With Lee Harris I have shared the view that the West entered a new historical epoch on the morning of Sept. 11th 2001 and that the ways of thinking that had served us (often not very well) through the wars of the 20th century would have to be abandoned. We would have to think again about the nature of our civilization and of its enemies -- for we were now faced with an existential threat different in kind.
This is the Mr. Harris whose essay on "Al Qaeda's Fantasy Ideology" two summers ago gave the most cogent account of what had actually happened on 9/11: of an enemy in the grip of a worldview too insane for us to reckon with and committing huge massacres from motives more aesthetic than strategic. We had to grasp that this enemy was not in any kind of dialogue with us -- even as war is a form of dialogue -- but instead in a conversation with himself in which we his victims are merely objects symbols.
Now my friend from Stone Mountain Georgia has written Civilization and Its Enemies (Free Press) an attempt to grapple with this new situation in its full breadth. I earnestly hope it will be read and reflected upon -- especially as a reply to Samuel Huntington and Francis Fukuyama both of whom wrote big-thesis books about civilizational conflict pre-9/11 that are essentially wrong for reasons Mr. Harris takes the trouble to explain.
One of the delights of this new book is its rescue of several very useful historical insights in G.W.F. Hegel (1770-1831) who has been cheapened and mystified in the academy. Mr. Harris gets him right partly by his freedom from any kind of academic pretence. There is a great deal of learning in his book and several distinct layers of thought but he writes in plain English.
The most fundamental insight is borrowed jointly as it were from both Hegel and the great Arab historian Ibn Khaldun (1332-1406). It is that a civilization evolves by overcoming huge obstacles through brilliant creative leaps the memory of which is implanted in the people as moral and ethical norms which we come to "embody" through the universal social mechanisms of shame and pride. These norms must be wired into the visceral code of every generation of children long before they reach the age of intellectual consent.
We are what we are not as the result of some abstract reasoning nor by an accident of nature but from a long historical development. Yet we can only continue to be as civilized men and women so long as we are capable of remembering not only what we are but why. It is when at the highest level of society we begin to forget what it took to make us that our very existence is put in peril.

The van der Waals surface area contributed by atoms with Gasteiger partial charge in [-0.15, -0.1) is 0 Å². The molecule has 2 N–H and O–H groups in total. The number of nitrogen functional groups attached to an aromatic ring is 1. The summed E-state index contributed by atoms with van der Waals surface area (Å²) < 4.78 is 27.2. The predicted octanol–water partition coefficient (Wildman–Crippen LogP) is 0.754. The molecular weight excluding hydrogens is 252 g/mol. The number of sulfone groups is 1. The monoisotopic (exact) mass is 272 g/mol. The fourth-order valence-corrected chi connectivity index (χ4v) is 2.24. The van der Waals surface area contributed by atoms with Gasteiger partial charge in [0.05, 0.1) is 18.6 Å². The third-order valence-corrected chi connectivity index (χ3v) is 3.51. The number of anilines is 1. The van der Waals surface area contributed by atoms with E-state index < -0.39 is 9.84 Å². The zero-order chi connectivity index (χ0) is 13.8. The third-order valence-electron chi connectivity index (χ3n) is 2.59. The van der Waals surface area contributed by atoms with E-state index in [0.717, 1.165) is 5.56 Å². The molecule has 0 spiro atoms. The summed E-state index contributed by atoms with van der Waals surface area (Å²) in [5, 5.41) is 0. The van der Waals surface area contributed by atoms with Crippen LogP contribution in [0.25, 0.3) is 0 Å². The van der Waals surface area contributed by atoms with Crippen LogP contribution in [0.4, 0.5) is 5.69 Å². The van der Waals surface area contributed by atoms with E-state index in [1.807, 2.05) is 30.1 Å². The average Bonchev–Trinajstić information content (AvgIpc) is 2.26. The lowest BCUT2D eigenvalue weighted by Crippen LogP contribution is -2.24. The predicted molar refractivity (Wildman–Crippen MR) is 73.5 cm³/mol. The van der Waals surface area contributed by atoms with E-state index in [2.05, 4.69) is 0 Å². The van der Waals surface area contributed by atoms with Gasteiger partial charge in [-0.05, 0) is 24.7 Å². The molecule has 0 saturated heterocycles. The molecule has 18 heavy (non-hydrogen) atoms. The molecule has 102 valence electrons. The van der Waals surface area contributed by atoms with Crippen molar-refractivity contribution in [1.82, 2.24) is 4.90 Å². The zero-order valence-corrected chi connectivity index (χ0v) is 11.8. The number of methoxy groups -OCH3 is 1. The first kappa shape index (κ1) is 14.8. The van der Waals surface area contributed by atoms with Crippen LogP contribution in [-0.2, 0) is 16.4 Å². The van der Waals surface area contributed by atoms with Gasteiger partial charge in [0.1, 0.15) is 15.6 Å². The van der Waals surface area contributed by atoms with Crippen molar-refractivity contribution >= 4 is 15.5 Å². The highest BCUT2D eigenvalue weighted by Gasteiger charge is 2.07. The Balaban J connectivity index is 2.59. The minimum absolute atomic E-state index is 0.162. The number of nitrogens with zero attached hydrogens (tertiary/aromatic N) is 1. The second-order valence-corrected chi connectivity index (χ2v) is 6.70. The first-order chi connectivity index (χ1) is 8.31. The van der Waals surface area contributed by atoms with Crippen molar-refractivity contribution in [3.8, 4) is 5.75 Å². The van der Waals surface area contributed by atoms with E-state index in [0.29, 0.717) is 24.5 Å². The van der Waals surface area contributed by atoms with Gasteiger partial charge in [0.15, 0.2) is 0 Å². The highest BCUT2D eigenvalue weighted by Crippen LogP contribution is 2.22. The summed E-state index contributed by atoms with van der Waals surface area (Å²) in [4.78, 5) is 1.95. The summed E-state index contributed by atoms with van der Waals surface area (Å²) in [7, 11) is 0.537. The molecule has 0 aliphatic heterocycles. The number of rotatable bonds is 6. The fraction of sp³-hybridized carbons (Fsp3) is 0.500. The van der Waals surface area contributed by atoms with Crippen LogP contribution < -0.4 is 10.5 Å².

In particular we have almost forgotten the ancestral category of the "enemy" -- that no matter how civilized nice we think we have become there are people "out there" who would be pleased to kill us. Mr. Harris writes tough-mindedly of what has always been necessary for a civilization to see off such threats. We truly cannot afford to indulge our own fantasies -- abstract sophistries about "multiculturalism" and the like in a world where forgetting what we are is not sometimes but always lethal.
Mr. Harris revisits the curiously convoluted history of how Western man developed what he deliciously translates from Hegel as the "team spirit" which overcame the stifling oppression of the tribe and made possible the individual freedom which today we take so dangerously for granted. And to the predictable outrage of the sophists in the academy he shows how America has become the highest embodiment of this "spirit" at play and the effective guardian and protector of our freedom.
Yet he is not arguing for a unicultural world. Mr. Harris's "Americanism" is the acquisition of that "team spirit" which changes every culture but does not make all cultures the same. As I once wrote myself Every country finds its own way to pretend to Americanize. They think Americanism is an outward form an empty shell a garment to put on specifically jeans and tee-shirt where in fact Americanism is all inward and goes perfectly well with jacket-and-tie. They give up what they ought to hold on to and then don't take what they need.
America must teach them better and America's own leaders might well start by reading Lee Harris attentively.